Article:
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Inflation, Inequality, and Social Conflict

  • Christopher W. Crowe

This paper presents and then tests a political economy model to analyze the observed positive relationship between income inequality and inflation. The model''s key features are unequal access to both inflation-hedging opportunities and the political process. The model predicts that inequality and ''elite bias'' in the political system interact to create incentives for inflation. The paper''s empirical section focuses on this predicted interaction effect. The identification strategy involves using the end of the Cold War as a source of exogenous variation in the political environment. It finds robust evidence in support of the model.

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Paper provided by International Monetary Fund in its series IMF Working Papers with number 06/158.

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Length: 37
Date of creation: 01 Jun 2006
Date of revision:
Handle: RePEc:imf:imfwpa:06/158
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  1. Beetsma, Roel M W J & van der Ploeg, Frederick, 1996. " Does Inequality Cause Inflation?: The Political Economy of Inflation, Taxation and Government Debt," Public Choice, Springer, vol. 87(1-2), pages 143-62, April.
  2. Jim Dolmas & Gregory W. Huffman & Mark A. Wynne, 2000. "Inequality, inflation, and central bank independence," Canadian Journal of Economics, Canadian Economics Association, vol. 33(1), pages 271-287, February.
  3. Mulligan, Casey B & Sala-i-Martin, Xavier, 1996. "Adoption of Financial Technologies: Implications for Money Demand and Monetary Policy," CEPR Discussion Papers 1358, C.E.P.R. Discussion Papers.
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  6. Fischer, Stanley & Huizinga, John, 1982. "Inflation, Unemployment, and Public Opinion Polls," Journal of Money, Credit and Banking, Blackwell Publishing, vol. 14(1), pages 1-19, February.
  7. Erzo G. J. Luttmer, 1999. "What Level of Fixed Costs Can Reconcile Consumption and Stock Returns?," Journal of Political Economy, University of Chicago Press, vol. 107(5), pages 969-997, October.
  8. Albanesi, Stefania, 2002. "Inflation and Inequality," CEPR Discussion Papers 3470, C.E.P.R. Discussion Papers.
  9. Torsten Persson & Guido Tabellini, . "Political Economics and Macroeconomic Policy," Working Papers 121, IGIER (Innocenzo Gasparini Institute for Economic Research), Bocconi University.
  10. Hassler, John & Krusell, Per & Storesletten, Kjetil & Zilibotti, Fabrizio, 2005. "The dynamics of government," Journal of Monetary Economics, Elsevier, vol. 52(7), pages 1331-1358, October.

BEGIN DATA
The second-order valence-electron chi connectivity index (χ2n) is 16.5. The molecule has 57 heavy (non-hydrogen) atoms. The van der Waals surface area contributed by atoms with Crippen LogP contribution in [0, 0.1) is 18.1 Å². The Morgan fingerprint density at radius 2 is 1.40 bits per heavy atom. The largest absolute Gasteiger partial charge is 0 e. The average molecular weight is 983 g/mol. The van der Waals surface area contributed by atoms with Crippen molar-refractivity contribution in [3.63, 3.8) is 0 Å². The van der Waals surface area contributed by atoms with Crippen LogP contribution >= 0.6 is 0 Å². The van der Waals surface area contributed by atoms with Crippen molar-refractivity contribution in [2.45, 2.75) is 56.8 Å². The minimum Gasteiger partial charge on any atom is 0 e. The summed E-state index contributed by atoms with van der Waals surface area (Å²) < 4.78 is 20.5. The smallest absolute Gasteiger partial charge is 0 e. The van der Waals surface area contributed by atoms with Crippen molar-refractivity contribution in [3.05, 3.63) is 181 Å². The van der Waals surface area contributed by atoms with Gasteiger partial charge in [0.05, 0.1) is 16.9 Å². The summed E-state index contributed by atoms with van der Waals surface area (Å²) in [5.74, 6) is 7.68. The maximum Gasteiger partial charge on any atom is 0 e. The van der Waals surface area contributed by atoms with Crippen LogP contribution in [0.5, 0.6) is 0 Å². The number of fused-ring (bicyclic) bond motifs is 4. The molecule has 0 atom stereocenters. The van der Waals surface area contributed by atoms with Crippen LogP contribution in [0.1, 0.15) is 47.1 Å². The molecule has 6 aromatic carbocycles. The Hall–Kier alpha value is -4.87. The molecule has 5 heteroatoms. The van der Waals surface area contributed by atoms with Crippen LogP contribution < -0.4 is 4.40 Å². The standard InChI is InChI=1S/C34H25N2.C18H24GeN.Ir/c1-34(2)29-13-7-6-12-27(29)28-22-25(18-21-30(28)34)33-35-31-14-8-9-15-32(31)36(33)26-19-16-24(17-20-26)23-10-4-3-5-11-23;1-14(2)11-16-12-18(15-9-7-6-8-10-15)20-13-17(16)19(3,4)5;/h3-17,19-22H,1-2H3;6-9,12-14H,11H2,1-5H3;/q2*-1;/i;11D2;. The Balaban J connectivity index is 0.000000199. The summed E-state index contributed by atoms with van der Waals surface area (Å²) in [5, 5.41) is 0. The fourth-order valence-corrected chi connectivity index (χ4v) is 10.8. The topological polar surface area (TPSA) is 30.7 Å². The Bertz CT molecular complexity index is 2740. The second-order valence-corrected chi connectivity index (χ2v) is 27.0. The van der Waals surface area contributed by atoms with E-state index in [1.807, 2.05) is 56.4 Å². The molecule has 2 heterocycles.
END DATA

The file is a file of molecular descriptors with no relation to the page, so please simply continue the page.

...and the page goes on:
11. Christina D. Romer & David H. Romer, 1998. "Monetary policy and the well-being of the poor," Proceedings - Economic Policy Symposium - Jackson Hole, Federal Reserve Bank of Kansas City, pages 159-201.
  12. Robert J. Shiller, 1997. "Why Do People Dislike Inflation?," NBER Chapters, in: Reducing Inflation: Motivation and Strategy, pages 13-70 National Bureau of Economic Research, Inc.
  13. Robert E. Lucas Jr. & Nancy L. Stokey, 1982. "Optimal Fiscal and Monetary Policy in an Economy Without Capital," Discussion Papers 532, Northwestern University, Center for Mathematical Studies in Economics and Management Science.
  14. Ales Bulir, 1998. "Income Inequality; Does Inflation Matter?," IMF Working Papers 98/7, International Monetary Fund.
  15. Barro, Robert J & Gordon, David B, 1983. "A Positive Theory of Monetary Policy in a Natural Rate Model," Journal of Political Economy, University of Chicago Press, vol. 91(4), pages 589-610, August.
  16. Assar Lindbeck & Jörgen Weibull, 1987. "Balanced-budget redistribution as the outcome of political competition," Public Choice, Springer, vol. 52(3), pages 273-297, January.
  17. Alex Cukierman & Sebastian Edwards & Guido Tabellini, 1989. "Seigniorage and Political Instability," NBER Working Papers 3199, National Bureau of Economic Research, Inc.
  18. Krusell, Per, 2002. "Time-consistent redistribution," European Economic Review, Elsevier, vol. 46(4-5), pages 755-769, May.
  19. Easterly, William & Fischer, Stanley, 2000. "Inflation and the poor," Policy Research Working Paper Series 2335, The World Bank.
  20. Jose-Victor Rios-Rull & Per Krusell, 1999. "On the Size of U.S. Government: Political Economy in the Neoclassical Growth Model," American Economic Review, American Economic Association, vol. 89(5), pages 1156-1181, December.
  21. Erosa, Andres & Ventura, Gustavo, 2002. "On inflation as a regressive consumption tax," Journal of Monetary Economics, Elsevier, vol. 49(4), pages 761-795, May.
  22. Anne Epaulard, 2003. "Macroeconomic Performance and Poverty Reduction," IMF Working Papers 03/72, International Monetary Fund.
  23. Kydland, Finn E & Prescott, Edward C, 1977. "Rules Rather Than Discretion: The Inconsistency of Optimal Plans," Journal of Political Economy, University of Chicago Press, vol. 85(3), pages 473-91, June.
  24. Click, Reid W, 1998. "Seigniorage in a Cross-Section of Countries," Journal of Money, Credit and Banking, Blackwell Publishing, vol. 30(2), pages 154-71, May.
  25. Rogoff, Kenneth, 1985. "The Optimal Degree of Commitment to an Intermediate Monetary Target," The Quarterly Journal of Economics, MIT Press, vol. 100(4), pages 1169-89, November.
  26. Ravallion, Martin & Datt, Gaurav, 2002. "Why has economic growth been more pro-poor in some states of India than others?," Journal of Development Economics, Elsevier, vol. 68(2), pages 381-400, August.
  27. Eliana Cardoso, 1992. "Inflation and Poverty," NBER Working Papers 4006, National Bureau of Economic Research, Inc.
  28. Milesi-Ferretti, Gian Maria, 1994. "Wage Indexation and Time Consistency," Journal of Money, Credit and Banking, Blackwell Publishing, vol. 26(4), pages 941-50, November.
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